# Home Based Business Deduction Limits with a Tax Loss

Business owners who work from home can deduct both direct costs for the home based business and indirect costs if the business has a profit for the year, but some of these costs are limited if the business has a tax loss for the year. First an explanation of these deductions,  then a process to follow for calculating deductions if the business loses money.

### Before You Start Deducting Costs

Before we get into these costs, there are some basic requirements for deducting any costs for a home business space.

The space you are basing your deductions on must be used BOTH  (a) regularly and (b) exclusively for business purposes, and it must be your principal place of business.

### Direct and Indirect Home Business Expenses

First, you must calculate the percentage of your home's square footage used regularly and exclusively by your business. It might be one or more rooms or a portion of a room. To do this calculation, measure the square footage of the business-use area, then divide that by the total square footage of the home. For example, if your home office is 200 square feet and your home's square footage is 1600 square feet, the percentage of business use is 12.5%.

### Direct Costs

Then add up the amounts you spend on this portion of your home as direct costs. Direct costs are those related directly to the business portion of your home that you have set aside and used for calculations. These might include paint, wallpaper, or new carpeting.

If, for example, you are carpeting the room where you have your business office, and only a portion of the room is used for business purposes, you will need to allocate the cost of the carpeting on a percentage basis, depending on what percentage of the room is used for business (this is different from the percentage calculation above).

### Indirect costs

Add up the indirect costs for your home business, that is, those home expenses which can be allocated between personal expenses and home business expenses. These indirect costs would include utilities, homeowner's insurance, general home repairs. The business portion of these indirect expenses would be the percentage of the home used regularly and exclusively for business.

### Deduction Limits for Business Losses

Your deduction for home business expenses that would otherwise not be deductible (that is, personal expenses like insurance, utilities, and home depreciation) are limited to the gross income from the business use of your home minus the sum of:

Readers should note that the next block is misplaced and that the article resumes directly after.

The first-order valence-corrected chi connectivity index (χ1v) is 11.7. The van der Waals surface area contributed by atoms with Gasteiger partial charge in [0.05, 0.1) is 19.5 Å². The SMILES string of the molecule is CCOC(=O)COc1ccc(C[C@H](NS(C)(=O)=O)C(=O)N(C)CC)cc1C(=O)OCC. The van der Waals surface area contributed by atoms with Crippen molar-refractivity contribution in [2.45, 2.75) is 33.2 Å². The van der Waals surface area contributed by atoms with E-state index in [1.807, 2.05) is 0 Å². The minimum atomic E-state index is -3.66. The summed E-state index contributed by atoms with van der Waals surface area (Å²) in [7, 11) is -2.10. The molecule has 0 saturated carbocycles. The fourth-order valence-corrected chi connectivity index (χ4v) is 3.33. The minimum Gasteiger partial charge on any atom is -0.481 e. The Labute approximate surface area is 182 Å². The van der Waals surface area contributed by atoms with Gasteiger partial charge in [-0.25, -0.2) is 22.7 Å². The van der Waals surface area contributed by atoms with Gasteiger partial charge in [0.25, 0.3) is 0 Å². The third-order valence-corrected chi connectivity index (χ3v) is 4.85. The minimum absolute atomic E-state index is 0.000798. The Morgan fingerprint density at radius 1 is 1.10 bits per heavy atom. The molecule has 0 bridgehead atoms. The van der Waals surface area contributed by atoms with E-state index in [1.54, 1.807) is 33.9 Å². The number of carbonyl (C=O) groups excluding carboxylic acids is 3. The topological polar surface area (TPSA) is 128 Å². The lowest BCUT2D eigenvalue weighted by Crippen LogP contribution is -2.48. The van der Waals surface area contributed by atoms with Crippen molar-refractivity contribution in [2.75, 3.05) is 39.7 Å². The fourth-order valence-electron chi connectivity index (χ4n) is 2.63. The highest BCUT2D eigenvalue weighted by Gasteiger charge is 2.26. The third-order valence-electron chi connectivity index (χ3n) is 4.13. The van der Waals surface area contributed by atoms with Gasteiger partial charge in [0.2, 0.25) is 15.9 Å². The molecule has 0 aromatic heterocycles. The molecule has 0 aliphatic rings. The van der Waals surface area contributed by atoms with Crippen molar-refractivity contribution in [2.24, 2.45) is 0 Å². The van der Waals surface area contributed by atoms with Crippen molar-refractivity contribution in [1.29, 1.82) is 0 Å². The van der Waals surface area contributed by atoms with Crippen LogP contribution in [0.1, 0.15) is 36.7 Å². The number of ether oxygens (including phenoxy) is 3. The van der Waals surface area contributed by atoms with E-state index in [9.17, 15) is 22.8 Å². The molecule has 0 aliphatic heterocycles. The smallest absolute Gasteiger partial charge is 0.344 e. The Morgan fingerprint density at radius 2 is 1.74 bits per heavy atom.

• Home expenses you could deduct if your business were not in your home (mortgage interest and real estate taxes, for example), and
• General business expenses not related to use of your home (supplies, depreciation on equipment, business phone). Don't include self-employment taxes in this list; it is calculated separately.

### An example

You use 20% of your home regularly and exclusively for your business.

• Gross income from business = \$6,000
• First, you can deduct 20% of home mortgage interest and real estate taxes - \$3000
• Then, you can deduct all business expenses not related to your home - \$2000
That leaves \$1000 available for home business deductions
• Deduct indirect expenses related to business use of home (maintenance, insurance, utilities) at 20% of total - \$800.
• Home Depreciation (20% for business portion) is deducted last. You can deduct \$200 of home depreciation for the year.

### Carryover Expenses

If your deductions are greater than the allowable deductions for this year, you can carry over the excess deductions to next year. But the deductions for next year are still subject to the limit.

### Calculating Home Business Deductions

To calculate your home business deductions, use Form 8829. This form walks you through the deduction process, including limits to the deductions.

The total deduction from Form 8829 is included in your Schedule C for sole proprietorship income. The total allowable expense for business use of your home is entered on Line 30 of Schedule C.